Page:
Next time you get your BP checked and it comes back high, you should ask to have it taken again, on the other arm, just to see if there are any differences. Sometimes there is a difference. Don't know why.

I have a feeling that finding the right combination of drugs is kind of experimental - until your doctor finds one that works well for you. There are so many different drugs now to treat HBP that it may take awhile before the right combination is found. So don't be discouraged - eventually you will find out which drugs work.

    Bookmark   September 28, 2007 at 1:30PM
Thank you for reporting this comment. Undo

Ditto jerseegirl's last paragraph. It certainly can take a little while to find the right drug or combination that works for you. Fyi on the atenenol: it will probably make you verrrrry tirrrrrred. Two of my dd's took it for migraines and the youngest was hardly able to get off the couch, then dh took it after a possible tia and he too was exhausted and hitting the hay at 8:30 (went off it because of this--hmm, had better check on his bp again). Just a warning, though maybe it won't affect you like this. And flyleft, follow your instincts and look for another doc if you don't have a good feeling about this one.

I returned from Portland and mom's heart surgery on Wed. (it went well, thankfully,) thinking my bp was high, because I was getting headaches and felt very "aware" of my heartbeat. I was most pleasantly surprised!! It was right on target and I don't know why. That's what I find so frustrating. At 20 mg. of Lisinopril, sometimes the bp is good, and sometimes a little high. Am I that off-kilter???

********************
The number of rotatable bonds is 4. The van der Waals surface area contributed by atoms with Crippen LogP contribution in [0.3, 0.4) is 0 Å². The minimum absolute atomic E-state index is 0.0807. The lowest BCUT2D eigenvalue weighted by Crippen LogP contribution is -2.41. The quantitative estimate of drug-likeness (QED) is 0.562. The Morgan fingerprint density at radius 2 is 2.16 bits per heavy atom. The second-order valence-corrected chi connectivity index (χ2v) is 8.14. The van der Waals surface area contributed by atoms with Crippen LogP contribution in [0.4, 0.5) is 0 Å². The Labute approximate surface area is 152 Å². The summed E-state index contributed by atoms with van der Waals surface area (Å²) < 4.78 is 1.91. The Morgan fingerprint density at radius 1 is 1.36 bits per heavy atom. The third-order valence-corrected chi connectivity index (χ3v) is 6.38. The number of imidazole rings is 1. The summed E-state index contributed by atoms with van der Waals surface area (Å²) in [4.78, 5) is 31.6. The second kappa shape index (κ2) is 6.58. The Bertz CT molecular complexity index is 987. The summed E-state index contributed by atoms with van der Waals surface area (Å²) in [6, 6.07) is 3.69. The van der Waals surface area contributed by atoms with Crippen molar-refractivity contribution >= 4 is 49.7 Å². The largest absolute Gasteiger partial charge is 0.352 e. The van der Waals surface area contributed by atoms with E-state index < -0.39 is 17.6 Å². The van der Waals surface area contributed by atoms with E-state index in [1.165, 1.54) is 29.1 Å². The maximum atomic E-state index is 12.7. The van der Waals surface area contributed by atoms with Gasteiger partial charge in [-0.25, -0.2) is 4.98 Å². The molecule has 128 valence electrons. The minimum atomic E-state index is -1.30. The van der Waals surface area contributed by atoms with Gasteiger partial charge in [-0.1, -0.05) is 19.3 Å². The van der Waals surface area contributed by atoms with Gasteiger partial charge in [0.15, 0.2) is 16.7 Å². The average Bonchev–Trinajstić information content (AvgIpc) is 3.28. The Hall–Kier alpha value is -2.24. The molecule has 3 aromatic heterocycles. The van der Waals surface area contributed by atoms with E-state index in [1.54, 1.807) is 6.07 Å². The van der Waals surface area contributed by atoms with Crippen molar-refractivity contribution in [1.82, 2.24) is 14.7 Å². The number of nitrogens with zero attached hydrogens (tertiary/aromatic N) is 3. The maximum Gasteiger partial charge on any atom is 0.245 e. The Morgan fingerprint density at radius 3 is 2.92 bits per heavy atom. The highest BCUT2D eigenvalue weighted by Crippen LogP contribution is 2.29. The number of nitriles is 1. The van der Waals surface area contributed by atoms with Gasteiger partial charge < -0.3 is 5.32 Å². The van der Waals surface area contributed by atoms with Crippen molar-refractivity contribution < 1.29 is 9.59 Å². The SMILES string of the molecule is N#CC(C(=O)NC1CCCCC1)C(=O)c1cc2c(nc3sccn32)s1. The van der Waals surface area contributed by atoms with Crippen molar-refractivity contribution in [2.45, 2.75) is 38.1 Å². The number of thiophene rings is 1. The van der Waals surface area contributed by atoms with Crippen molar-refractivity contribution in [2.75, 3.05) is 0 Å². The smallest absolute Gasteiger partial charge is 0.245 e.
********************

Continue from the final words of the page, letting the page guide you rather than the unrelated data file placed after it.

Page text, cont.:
Good luck, flyleft with finding the right doctor and right meds.

    Bookmark   September 30, 2007 at 12:05AM
Thank you for reporting this comment. Undo

I just saw these posts! I am so scatterbrained, it's often embarrassing. jerzee, there's GOOD news, actually, and it's held for two days now so I guess I can post it: I've gotten 119/79ish (yesterday was something like 119/83, so same area) in the am!! PM it goes to 145/93, but there's definitely a change in the mornings. I called my doc yesterday to deliver the news and of course she never got back to me. I think I could die of something she should have noticed and she'd shrug and laugh. NOT a good feeling about a doctor. Off to a better practice, even if it costs more.

The atenolol is slowing down my heartbeat too, but not as slow as yours! Mine is now in the 70s, whereas it used to be in the 80s/90s. I'm getting the *slightest* feeling of what life must be like for my DH, who has a heartbeat in the 50s, usually. VERY different, in a good way, yes? :)

sjerin, I'm glad your mom's heart surgery went well--I was thinking about her the other day when I read an article about how older folks are having surgery more often now. I hope she recovers fast and uneventfully and goes back to marathoning :) (we live in hope :)) May I ask how much atenolol your family members took? I'm on 50 now, at bedtime, but am wondering if 100 at bedtime might be better to keep the bp down all day. I sure do get good sleep at night, though. I might be tired like your family during the day if I up the dose.